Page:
Attempted summary of the 2019-nCoV situation — 80,000 Hours

by Robert_Wiblin1 min read3rd Feb 20208 comments

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COVID-19 pandemic80,000 Hours
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Howie and I have just recorded a snap episode of the 80,000 Hours Podcast about the possible pandemic emerging from China:

What we do and don’t know about the 2019-nCoV coronavirus

I think it's a reasonable summary of the situation as it stood on Sunday, and the many uncertainties that remain.

This virus has recently been attracting discussion on the forum here.

We've almost never done coverage of 'topical' issues like this. It poses obvious risks, like reducing our organisation focus, causing us to write about secondary issues, or giving us a reputation for amateurish commentary.

At the same time, producing good content on current issues is one way to help people learn about 80,000 Hours. Howie and I felt we knew enough to comment sensibly. And an actual pandemic is clearly very much adjacent to our interest in pandemic preparedness — we encourage people to listen to our episodes on pandemic-related careers if they would like to learn more.

Let us know what you think of the episode, and please notify us about any errors so that we can correct them.

8 comments, sorted by Highlighting new comments since Today at 10:41 PM
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Here's a list of public forecasting platforms where participants are tracking the situation:

Foretold is tracking ~20 questions and is open to anyone adding their own, but doesn't have very many predictions.

Metaculus is tracking a handful questions and has a substantial number of predictions.

The John Hopkins disease prediction project lists 3 questions. You have to sign up to view them. (I also think you can't see the crowd average before you've made your prediction.)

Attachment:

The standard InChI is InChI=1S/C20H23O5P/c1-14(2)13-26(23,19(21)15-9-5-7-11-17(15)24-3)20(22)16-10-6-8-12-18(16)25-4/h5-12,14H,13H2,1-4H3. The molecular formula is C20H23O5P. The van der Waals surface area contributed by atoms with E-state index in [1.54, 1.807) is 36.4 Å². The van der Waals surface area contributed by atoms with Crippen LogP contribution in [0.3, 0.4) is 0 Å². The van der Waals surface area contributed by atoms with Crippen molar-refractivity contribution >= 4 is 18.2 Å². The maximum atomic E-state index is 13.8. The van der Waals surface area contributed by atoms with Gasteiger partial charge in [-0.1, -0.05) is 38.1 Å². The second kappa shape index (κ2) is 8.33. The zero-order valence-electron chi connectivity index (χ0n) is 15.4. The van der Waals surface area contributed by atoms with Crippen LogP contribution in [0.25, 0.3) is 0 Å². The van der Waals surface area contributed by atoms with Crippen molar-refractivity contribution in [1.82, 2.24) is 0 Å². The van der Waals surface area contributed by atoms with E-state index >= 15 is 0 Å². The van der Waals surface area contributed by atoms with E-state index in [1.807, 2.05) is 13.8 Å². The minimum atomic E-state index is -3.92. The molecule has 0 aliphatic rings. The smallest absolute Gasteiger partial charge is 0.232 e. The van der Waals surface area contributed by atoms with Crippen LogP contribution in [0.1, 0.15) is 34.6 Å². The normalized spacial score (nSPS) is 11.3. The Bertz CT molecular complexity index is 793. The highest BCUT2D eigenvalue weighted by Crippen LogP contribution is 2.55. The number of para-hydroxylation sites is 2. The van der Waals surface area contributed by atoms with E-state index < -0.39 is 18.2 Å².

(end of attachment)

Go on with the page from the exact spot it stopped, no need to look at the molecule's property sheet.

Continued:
Could you please provide the JHU questions and predictions for those of us who don't want to sign up?

Robert (or anyone else), do you know anyone who actually works in pandemic preparedness? I'm wondering how to get ideas to such people. For example:

  1. artificial summer (optimize indoor temperature and humidity to reduce viral survival time on surfaces)
  2. study mask reuse, given likely shortages (for example bake used masks in home ovens at low enough temperature to not damage the fibers but still kill the viruses)
  3. scale up manufacturing of all drugs showing effectiveness against 2019-nCoV in vitro, ahead of clinical trial results

longer term:

  1. subsidize or mandate anti-microbial touch surfaces in public spaces (door handles, etc.)
  2. stockpile masks and other supplies, make the stockpiles big enough, and publicize them to avoid panic/hoarding/shortages

I know 2 working in normal pandemic preparedness and 2-3 in EA GCBR stuff.

I can offer introductions though they are probably worked off their feet just now. DM me somewhere?

Thanks Rob, I emailed you.

Thanks a lot for this podcast! I liked the summary you provided, and I think it is great to see people struggling to make sense of a lot of complex information on a topic, almost in direct. Given that you repeat multiple times that neither of you is an expert on the subject, I think this podcast is a net positive: it gives information while encouraging the listeners to go look for themselves.

Another great point: the criticism of the meme about overreacting. While listening to the beginning, when you said that there was no reason to panic, I wanted to object that preparing for possible catastrophes is as important, if not more important, to do before they are obviously here. But the discussion of the meme clarified this point, and I thought it was great.

Thanks for the detailed feedback Adam. :)

Thanks - this is helpful.